Sorins SafeR – Minimising Ventricular Pacing!!!!
Lets get our Geek on…
A little bit different from our usual post in that it is a little bit techie! but this will be my last post on Minimising Ventricular Pacing for a bit and I wanted to let you have a little insight into the real world of a pacemaker technician. This is a simplified version of what technicians might receive telling us how an algorithm (fancy bit of pacemaker software) works.
Sorin SafeR the brand name of the Sorins version of the AAI<=>DDD Algorithm
Available on:- Not all software is on all pacemakers, so we have to make sure we give a patient one of these pacemakers if they require the SafeR software! This would be a little bit like a car salesman making sure that the car is exactly what the client wants… “you need speed sir? look at this Lamborghini… oh you want good economy? The Smart Car is nice…”
Some snazzy pacemaker names:-
• SYMPHONY DR 2550, SYMPHONY D 2450
• REPLY DR, REPLY D
• OVATIO DR 6550, OVATIO CRT-D 6750
• PARADYM DR 8550, PARADYM CRT-D 8750
• PARADYM RF DR 9550, PARADYM RF CRT-D 9750, PARADYM RF SONR 9770
How it does its THING… We next get some pictures and jargon telling us how it works and how the software makes decisions!
Temporary switches from AAI into DDD mode:- The device operates in AAI mode (Pacing just the top atria if necessary) and switches temporarily to DDD (paces the Atria and Ventricles when required) in the following cases:
Third degree AV block
The device detects two consecutive blocked atrial events (paced or sensed).
So whether the Atria contracts on its own (sensed) OR is stimulated to contract by the pacemaker (paced) the Ventricles should follow sequence and contract. If the signal that travels from the Atria to the Ventricles is BLOCKED the pacemaker can see this. If it happens once, then the Sorin SafeR will turn a blind eye. If it happens twice in consecutive beats (like in image 1) then the pacemaker believes a significant heart block is occurring and switches to DDD Mode where it will Pace the Ventricle if the Ventricle is not contracting as it should.
The Atrial Events are shown by spikes on the top Egram (grey line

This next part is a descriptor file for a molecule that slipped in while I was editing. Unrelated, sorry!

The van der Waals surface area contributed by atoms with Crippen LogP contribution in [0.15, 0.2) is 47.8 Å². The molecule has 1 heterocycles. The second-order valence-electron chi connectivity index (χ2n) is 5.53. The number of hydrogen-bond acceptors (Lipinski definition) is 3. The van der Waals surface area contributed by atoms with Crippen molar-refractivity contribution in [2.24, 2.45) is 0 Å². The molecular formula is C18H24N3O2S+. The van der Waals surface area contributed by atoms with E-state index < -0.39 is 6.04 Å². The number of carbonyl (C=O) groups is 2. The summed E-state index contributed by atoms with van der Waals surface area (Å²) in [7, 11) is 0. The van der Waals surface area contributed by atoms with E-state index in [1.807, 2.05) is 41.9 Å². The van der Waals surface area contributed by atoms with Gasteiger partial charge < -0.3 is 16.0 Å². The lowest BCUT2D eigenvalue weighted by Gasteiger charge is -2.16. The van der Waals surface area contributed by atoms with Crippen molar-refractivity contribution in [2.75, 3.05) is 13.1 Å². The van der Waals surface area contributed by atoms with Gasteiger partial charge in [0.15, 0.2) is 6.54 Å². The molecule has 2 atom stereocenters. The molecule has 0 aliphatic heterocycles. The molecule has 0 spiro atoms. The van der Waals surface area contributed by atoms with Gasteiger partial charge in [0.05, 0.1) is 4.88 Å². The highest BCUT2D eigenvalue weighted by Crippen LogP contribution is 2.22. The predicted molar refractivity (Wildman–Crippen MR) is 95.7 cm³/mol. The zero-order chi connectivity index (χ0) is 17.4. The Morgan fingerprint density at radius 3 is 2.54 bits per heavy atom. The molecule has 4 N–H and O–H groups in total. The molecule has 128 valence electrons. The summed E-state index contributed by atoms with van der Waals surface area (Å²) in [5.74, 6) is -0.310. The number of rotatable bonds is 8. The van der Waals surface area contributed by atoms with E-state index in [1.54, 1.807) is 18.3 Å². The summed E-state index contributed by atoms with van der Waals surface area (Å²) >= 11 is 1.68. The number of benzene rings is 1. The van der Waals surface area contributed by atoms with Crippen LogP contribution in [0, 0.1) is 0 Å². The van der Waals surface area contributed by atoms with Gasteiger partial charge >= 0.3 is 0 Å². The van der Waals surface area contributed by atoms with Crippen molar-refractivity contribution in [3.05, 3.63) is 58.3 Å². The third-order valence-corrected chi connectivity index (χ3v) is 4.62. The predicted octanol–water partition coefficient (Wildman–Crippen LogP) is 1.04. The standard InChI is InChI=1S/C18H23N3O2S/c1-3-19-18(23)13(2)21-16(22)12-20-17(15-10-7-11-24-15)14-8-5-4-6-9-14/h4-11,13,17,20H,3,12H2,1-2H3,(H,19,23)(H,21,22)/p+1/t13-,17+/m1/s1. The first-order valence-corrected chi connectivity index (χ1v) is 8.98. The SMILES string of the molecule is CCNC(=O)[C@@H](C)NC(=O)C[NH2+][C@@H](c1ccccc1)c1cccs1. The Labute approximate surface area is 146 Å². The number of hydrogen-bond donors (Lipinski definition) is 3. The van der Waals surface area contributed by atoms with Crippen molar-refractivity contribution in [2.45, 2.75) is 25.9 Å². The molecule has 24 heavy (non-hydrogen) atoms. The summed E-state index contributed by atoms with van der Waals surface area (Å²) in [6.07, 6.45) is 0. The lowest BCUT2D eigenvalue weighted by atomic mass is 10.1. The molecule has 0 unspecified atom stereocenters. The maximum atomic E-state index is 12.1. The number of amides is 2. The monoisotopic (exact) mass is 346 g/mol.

with spikes on it). The Ventricular events are shown on the bottom
Egram. The Atrial events are regular but you can see that two of the
Atrial spikes (contractions) are not followed by Venticular spikes
(contractions). This has happened twice in succession so the device
changes its mode from AAI to DDD (see top).
Second degree AV block
The device detects 3 blocked atrial events in the last 12 ventricular cycles.
In the example above one non conducted Atrial event (where the atria contracts but the ventricles don’t follow suit) is acceptable but 2 back to back isn’t! This part of the algorithm says “well even if there aren’t to blocked events back to back, if it happens 3 times out of 12 heart beats, then I am going to intervene anyway and switch modes to DDD.”
|There are no back to back blocked Atrial events but 3 occur within 12
beats so the pacemaker switched modes to DDD anyway and intervenes.
First degree AV block
The device detects 6 consecutive PR or AR intervals longer than the programmed
We dont’t always need an Atrial event to be totally blocked from reaching the ventricle. Sometimes we can say the signal is just taking to long to travel between the two (the PR interval)! Remember really long gaps between the top of the heart and the bottom of the heart contracting is not great news physiologically. So on the SafeR software we can say, we don’t want a PR interval over 300ms. If there are 6 consecutive delays over this length of time the device will switch to DDD and pace the Ventricle much closer to when the Atria contracts. It makes more sense if we remind ourselves that the PR interval can change from beat to beat or throughout the day!
|There are 6 consecutive long PR intervals so the device switched to DDD
and you can see that the VS (Ventricular Sensed events) switch to VP
Ventricular Paced events with a shorter delay! 🙂
A pause between Ventricular Events of a Programmed Length
The technician can program a period of time for the pause mode switch, If they program 2s then if there is ever a pause of 2s in AAI then the pacemaker will switch to DDD. Imagine if whilst waiting for 2 blocked Atrial events (like in image 1) there was a pause of 2s… the pacemaker forgets about all othe criteria and switches to DDD.
|If there is a Ventricular Pause of 2s (in this example) the pacemaker drops
what it is doing and swaps from AAI to DDD.
The device switches back from DDD to AAI when
• it has detected 12 consecutive natural ventricular events
• automatically every 100 paced ventricular cycles.
• 45 episodes of AV block or more during the last 24 hours
• 15 episodes of AV block or more per 24 hours during 3 consecutive days
• 50% DDD pacing or more during one hour
In these cases the automatic switch to AAI following every 100 ventricular paced cycles
is suspended. It remains in DDD mode until 8:00 am the next morning where it has a quick look to see if it can switch back to DDD.
Further explanation around these topics and more is available in the book Pacemakers Made Easy by Carl Robinson.
Sorry if this is a bit techie but I hope it was a nice way to round off the Minimising Ventricular Pacing series and I hope its an indication of how improved your understanding of pacemakers has come!
Time to put the oven on for a lazy pizza!
Thanks for reading
All images courtesy of Sorin Group